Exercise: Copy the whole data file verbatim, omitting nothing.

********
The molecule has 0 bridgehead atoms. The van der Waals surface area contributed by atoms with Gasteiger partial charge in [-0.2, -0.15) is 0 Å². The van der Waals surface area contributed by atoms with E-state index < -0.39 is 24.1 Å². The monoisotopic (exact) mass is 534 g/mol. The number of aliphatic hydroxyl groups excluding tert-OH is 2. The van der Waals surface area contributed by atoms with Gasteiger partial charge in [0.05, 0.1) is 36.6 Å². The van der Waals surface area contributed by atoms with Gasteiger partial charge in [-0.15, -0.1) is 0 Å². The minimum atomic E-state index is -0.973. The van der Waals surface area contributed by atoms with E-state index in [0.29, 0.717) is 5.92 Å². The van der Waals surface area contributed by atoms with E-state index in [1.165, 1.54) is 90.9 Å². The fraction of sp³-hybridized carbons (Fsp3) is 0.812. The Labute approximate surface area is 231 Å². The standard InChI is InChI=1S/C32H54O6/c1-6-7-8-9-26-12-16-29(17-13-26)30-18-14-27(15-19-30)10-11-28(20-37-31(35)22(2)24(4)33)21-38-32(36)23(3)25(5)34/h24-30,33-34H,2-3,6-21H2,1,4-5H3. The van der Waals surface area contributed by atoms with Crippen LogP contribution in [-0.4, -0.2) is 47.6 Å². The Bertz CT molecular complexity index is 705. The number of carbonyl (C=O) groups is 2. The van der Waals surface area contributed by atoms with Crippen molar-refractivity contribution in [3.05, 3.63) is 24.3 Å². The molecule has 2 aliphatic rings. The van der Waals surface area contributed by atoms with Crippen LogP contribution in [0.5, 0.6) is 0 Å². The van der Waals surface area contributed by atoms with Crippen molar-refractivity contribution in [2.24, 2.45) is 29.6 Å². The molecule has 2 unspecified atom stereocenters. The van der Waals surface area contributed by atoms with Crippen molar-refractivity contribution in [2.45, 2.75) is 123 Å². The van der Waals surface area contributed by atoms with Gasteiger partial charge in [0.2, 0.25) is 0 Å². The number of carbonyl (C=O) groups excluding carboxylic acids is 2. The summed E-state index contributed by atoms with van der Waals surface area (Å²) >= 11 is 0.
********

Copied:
The molecule has 0 bridgehead atoms. The van der Waals surface area contributed by atoms with Gasteiger partial charge in [-0.2, -0.15) is 0 Å². The van der Waals surface area contributed by atoms with E-state index < -0.39 is 24.1 Å². The monoisotopic (exact) mass is 534 g/mol. The number of aliphatic hydroxyl groups excluding tert-OH is 2. The van der Waals surface area contributed by atoms with Gasteiger partial charge in [0.05, 0.1) is 36.6 Å². The van der Waals surface area contributed by atoms with Gasteiger partial charge in [-0.15, -0.1) is 0 Å². The minimum atomic E-state index is -0.973. The van der Waals surface area contributed by atoms with E-state index in [0.29, 0.717) is 5.92 Å². The van der Waals surface area contributed by atoms with E-state index in [1.165, 1.54) is 90.9 Å². The fraction of sp³-hybridized carbons (Fsp3) is 0.812. The Labute approximate surface area is 231 Å². The standard InChI is InChI=1S/C32H54O6/c1-6-7-8-9-26-12-16-29(17-13-26)30-18-14-27(15-19-30)10-11-28(20-37-31(35)22(2)24(4)33)21-38-32(36)23(3)25(5)34/h24-30,33-34H,2-3,6-21H2,1,4-5H3. The van der Waals surface area contributed by atoms with Crippen LogP contribution in [-0.4, -0.2) is 47.6 Å². The Bertz CT molecular complexity index is 705. The number of carbonyl (C=O) groups is 2. The van der Waals surface area contributed by atoms with Crippen molar-refractivity contribution in [3.05, 3.63) is 24.3 Å². The molecule has 2 aliphatic rings. The van der Waals surface area contributed by atoms with Crippen LogP contribution in [0.5, 0.6) is 0 Å². The van der Waals surface area contributed by atoms with Crippen molar-refractivity contribution in [2.24, 2.45) is 29.6 Å². The molecule has 2 unspecified atom stereocenters. The van der Waals surface area contributed by atoms with Crippen molar-refractivity contribution in [2.45, 2.75) is 123 Å². The van der Waals surface area contributed by atoms with Gasteiger partial charge in [0.2, 0.25) is 0 Å². The number of carbonyl (C=O) groups excluding carboxylic acids is 2. The summed E-state index contributed by atoms with van der Waals surface area (Å²) >= 11 is 0.